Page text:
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75 even this however is heavily debated as alan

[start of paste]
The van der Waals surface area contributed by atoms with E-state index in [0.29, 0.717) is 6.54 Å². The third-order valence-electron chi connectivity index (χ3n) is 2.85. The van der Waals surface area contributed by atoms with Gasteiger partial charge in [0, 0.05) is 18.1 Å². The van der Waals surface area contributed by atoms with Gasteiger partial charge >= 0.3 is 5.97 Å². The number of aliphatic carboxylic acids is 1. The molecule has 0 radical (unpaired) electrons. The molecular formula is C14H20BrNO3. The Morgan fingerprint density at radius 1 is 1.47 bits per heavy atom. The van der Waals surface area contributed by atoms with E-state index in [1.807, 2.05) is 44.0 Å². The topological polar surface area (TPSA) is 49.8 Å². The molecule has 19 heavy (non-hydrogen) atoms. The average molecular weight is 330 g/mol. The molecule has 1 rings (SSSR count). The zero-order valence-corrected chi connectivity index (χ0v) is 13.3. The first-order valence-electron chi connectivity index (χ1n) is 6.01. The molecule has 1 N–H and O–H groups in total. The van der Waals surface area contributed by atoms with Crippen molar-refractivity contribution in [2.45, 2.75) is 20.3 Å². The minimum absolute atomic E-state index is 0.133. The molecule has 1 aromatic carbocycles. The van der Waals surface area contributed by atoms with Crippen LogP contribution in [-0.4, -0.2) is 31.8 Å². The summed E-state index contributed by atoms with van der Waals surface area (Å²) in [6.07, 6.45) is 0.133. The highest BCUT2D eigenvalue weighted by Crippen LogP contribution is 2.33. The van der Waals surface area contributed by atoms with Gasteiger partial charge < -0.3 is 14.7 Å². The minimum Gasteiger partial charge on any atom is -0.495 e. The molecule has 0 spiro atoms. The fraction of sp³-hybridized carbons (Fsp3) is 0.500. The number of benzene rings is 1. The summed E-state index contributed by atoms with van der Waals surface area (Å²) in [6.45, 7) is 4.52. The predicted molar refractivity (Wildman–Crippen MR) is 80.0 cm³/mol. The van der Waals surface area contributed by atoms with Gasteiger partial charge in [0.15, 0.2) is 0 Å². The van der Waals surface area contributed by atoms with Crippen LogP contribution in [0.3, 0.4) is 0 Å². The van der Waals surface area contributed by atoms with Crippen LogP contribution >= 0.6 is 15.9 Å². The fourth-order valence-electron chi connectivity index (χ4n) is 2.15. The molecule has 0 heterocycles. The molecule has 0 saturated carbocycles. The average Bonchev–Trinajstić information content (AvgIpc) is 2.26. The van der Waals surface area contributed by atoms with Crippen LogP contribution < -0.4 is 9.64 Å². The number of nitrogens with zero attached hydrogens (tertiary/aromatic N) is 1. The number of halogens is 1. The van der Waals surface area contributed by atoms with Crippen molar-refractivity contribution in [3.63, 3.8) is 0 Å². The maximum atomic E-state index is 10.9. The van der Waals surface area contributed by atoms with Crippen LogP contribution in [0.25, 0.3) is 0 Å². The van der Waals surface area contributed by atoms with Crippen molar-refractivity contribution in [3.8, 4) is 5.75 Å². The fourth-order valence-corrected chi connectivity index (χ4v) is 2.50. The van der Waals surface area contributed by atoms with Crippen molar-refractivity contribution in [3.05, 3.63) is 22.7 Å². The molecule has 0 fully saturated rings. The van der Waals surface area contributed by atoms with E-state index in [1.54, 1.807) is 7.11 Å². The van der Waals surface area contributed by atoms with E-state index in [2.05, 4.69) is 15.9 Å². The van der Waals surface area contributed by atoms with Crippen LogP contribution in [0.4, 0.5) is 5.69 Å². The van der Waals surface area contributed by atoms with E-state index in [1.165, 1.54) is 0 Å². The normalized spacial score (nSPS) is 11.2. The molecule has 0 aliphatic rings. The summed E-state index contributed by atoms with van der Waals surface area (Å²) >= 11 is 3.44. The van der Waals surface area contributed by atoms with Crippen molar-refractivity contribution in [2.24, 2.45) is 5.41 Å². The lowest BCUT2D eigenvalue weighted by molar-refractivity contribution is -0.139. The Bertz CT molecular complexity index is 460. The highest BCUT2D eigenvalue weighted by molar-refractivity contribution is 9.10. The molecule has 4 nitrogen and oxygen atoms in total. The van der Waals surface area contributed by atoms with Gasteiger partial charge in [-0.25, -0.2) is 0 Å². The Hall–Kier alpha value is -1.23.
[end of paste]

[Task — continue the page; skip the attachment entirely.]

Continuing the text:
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Unformatted text preview: 75 Even this, however, is heavily debated. As Alan Greenspan notes in a speech to the Conference on Housing, Mortgage Finance, and the Macroeconomy, Federal Reserve Bank of Atlanta, Atlanta, Georgia, dedicated to the theme of Government-sponsored enterprises (http://www.federalreserve.gov/boarddocs/speeches/2005/20050519/): “Some observers have suggested that the availability of fixed-rate mortgages is tied to the size of GSE portfolios. We see little empirical support for this notion. For example, we have found no evidence that fixed-rate mortgages were difficult to obtain during the early 1990s, when GSE portfolios were small. Indeed, the share of fixed-rate mortgage originations averaged slightly less than 80 percent in 1992, when GSE portfolios were small, and averaged 66 percent in 2004, when GSE portfolios were large. Clearly, these data do not support the proposition that the size of the GSEs' portfolios positively contributes to the availability or popularity of fixed-rate mortgages. It is, of course, mortgage securitization, and not GSE portfolios, that is the more likely reason for the continued market support for the popular thirty-year fixed-rate mortgage.” 76 Raphael Bostic and Stuart Gabriel analyzed census tract averages of GSE purchase activity and housing outcomes for census tracts with median incomes at the boundaries of those specified in the GSE housing goals and those specified in the 1977 Community Reinvestment Act. An intensive analysis of California census tracts found a positive association between GSE activity and housing market conditions, homeownership rates, and vacancies, but the association is generally not statistically meaningful. (Bostic, Raphael W., and Stuart A. Gabriel. 2006. “Do the GSEs Matter to Low-Income Housing Markets? An Assessment of the Effects of the GSE Loan Purchase Goals on California Housing Outcomes.” Journal of Urban Economics 59, no. 3: 458–75.) 77 Jack Favilukis, Sydney Ludvigson, and Stijn Van Nieuwerburgh (2010), “The Macroeconomic Effects of Housing Wealth, Housing Finance, and Limited Risk Sharing in General Equilibrium,", Working Paper New York University, and Edward L. Glaeser, with Joshua Gottlieb and Joseph Gyourko (2010), “ Can Cheap Credit Explain the Housing Boom ” , Working Paper Harvard University. 78 The analogy of fighting oil fires with respect to the financial crisis derives from comments made by Nobel prize winning economist Myron Scholes at a NYU Stern School conference in March 2009 for the School’s launch of its first book on the crisis, Restoring Financial Stability: How to Repair a Failed System . The Red Adair/Fred Astaire comment is taken from an exchange between Myron and John Gapper, the Financial Time’s Chief Business Commentator, at that time....
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